COVID Guidance: What should I be doing?

It's confusing to know how to best protect against COVID. Here's what we recommend to our clients – no politics, just science and common sense.

COVID has become so politicized and there’s so much conflicting information that we’re getting questions every week about what to do to be safe during the COVID-19 pandemic.

We’re keeping this brief, so there are no long explanations here, nor links to research studies. We’re ignoring the various laws and mandates scattered across our country, and simply conveying what the research shows.

While we’re telling you what makes you and those around you safer, it’s up to you to determine what degree of risk you wish to take.


Our recommendations for supplements are linked. All are available on Amazon.

  1. Make sure your serum Vitamin D measures between 50 and 100 ng/mL. This requires a blood test. If you’re below 50 you can supplement 5,000 to 10,000 IU per day, until you measure above 50. Do not go over 100 ng/mL.
  2. If you supplement daily with Vitamin D, then also supplement with Vitamin K2-MK7: 90mcg along with 5,000 IU of D, and 180mcg along with 10,000 units of D.
  3. 30mg of zinc picolinate daily.
  4. 1000mg of Vitamin C with bioflavonoids daily.
  5. Consider a melatonin supplement, especially if you have less than ideal sleep. There’s new research suggesting melatonin helps in preventing COVID infection. Our recommendation: 5mg before bed.



  • Wear a well-fitting, effective mask when in indoor public places such as stores.
  • Wear a mask when you’re indoors with “gathered together” people.


  • Wear a mask when in higher traffic outdoor areas such as crowded sidewalks.

The stronger the breeze and brighter the sun, the lower the risk.

When walking, running, or riding your bike on a trail or any low traffic area, wearing a mask adds virtually zero protection or additional safety. The risk of contracting or transmitting the virus outdoors in low traffic is essentially zero, especially if you step aside 10’ or so when passing another person.


Distance matters. Distance allows the droplets and aerosols that contain the virus to dissipate and/or fall to the floor. You can choose distance based on the environment you’re in. When outdoors, with breeze and bright sun, distance adds little protection because risk is already so low. In a store full of strangers, distance adds much more safety.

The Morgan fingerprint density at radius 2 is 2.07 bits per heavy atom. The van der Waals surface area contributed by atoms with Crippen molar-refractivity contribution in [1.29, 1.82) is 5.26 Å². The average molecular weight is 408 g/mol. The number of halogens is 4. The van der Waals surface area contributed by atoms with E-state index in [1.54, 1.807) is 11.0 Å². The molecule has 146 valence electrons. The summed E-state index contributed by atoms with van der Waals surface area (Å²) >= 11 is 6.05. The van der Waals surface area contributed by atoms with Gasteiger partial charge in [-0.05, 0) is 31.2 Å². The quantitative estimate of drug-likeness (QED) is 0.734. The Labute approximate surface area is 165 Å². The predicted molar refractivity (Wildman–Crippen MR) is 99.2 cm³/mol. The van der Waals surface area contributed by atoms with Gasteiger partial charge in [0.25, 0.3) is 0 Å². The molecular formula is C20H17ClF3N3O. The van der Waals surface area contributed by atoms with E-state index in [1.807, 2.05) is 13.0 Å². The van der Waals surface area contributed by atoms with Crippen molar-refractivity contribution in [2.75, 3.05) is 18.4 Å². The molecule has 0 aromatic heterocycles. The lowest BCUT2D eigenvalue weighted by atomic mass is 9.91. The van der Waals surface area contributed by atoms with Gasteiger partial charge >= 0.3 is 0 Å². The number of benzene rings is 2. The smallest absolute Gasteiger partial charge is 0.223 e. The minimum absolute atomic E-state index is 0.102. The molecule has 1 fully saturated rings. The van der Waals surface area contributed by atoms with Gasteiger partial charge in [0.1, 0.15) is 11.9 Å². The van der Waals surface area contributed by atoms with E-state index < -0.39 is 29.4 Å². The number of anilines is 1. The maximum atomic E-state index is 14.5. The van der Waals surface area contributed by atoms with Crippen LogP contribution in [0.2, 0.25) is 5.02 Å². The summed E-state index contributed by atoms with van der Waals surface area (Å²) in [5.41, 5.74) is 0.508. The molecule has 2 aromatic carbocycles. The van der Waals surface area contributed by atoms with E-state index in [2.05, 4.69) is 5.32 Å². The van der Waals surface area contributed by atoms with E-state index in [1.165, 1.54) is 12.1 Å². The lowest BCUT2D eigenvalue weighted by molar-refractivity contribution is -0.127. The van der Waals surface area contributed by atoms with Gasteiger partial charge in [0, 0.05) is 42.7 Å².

Some of the latest data suggest that 2/3 of infections are happening in the home. Thank about that, and how it’s happening. In a tightly sealed indoor environment with little circulation of new air, risk is much, much higher.

So, open some windows and create as much ventilation as possible, especially when you have visitors and/or when you have family members going to and from riskier environments. (Yes, your heating bill will be a little higher.)

Air turbulence

In addition to ventilation, also consider turbulence. Turbulence from fresh air sources and fans helps disperse the virus, reducing concentrations.

  • If you have a central HVAC system, switch your fans to the “On” position rather than “Auto.”
  • If you have ceiling fans, turn them on.
  • Buy a box fan or two and run them in your home.

Need to quickly purge air? Place a box fan in one window facing in and in another window facing out, and run them for a brief time. You can use common sense to figure out if or when this is helpful.

Time of potential exposure

The longer you’re exposed to an infected environment or person, the more likely you will contract the virus. So don’t unnecessarily dawdle or hang out in high-risk or public environments.

The vaccine

If you have a history of allergic reactions, proceed with eyes wide open and make sure to consult your doctor. For all others, get the vaccine as soon as it’s available to you.

Dan LaPerriere, M.D.
Gary Koyen, Ph.D.

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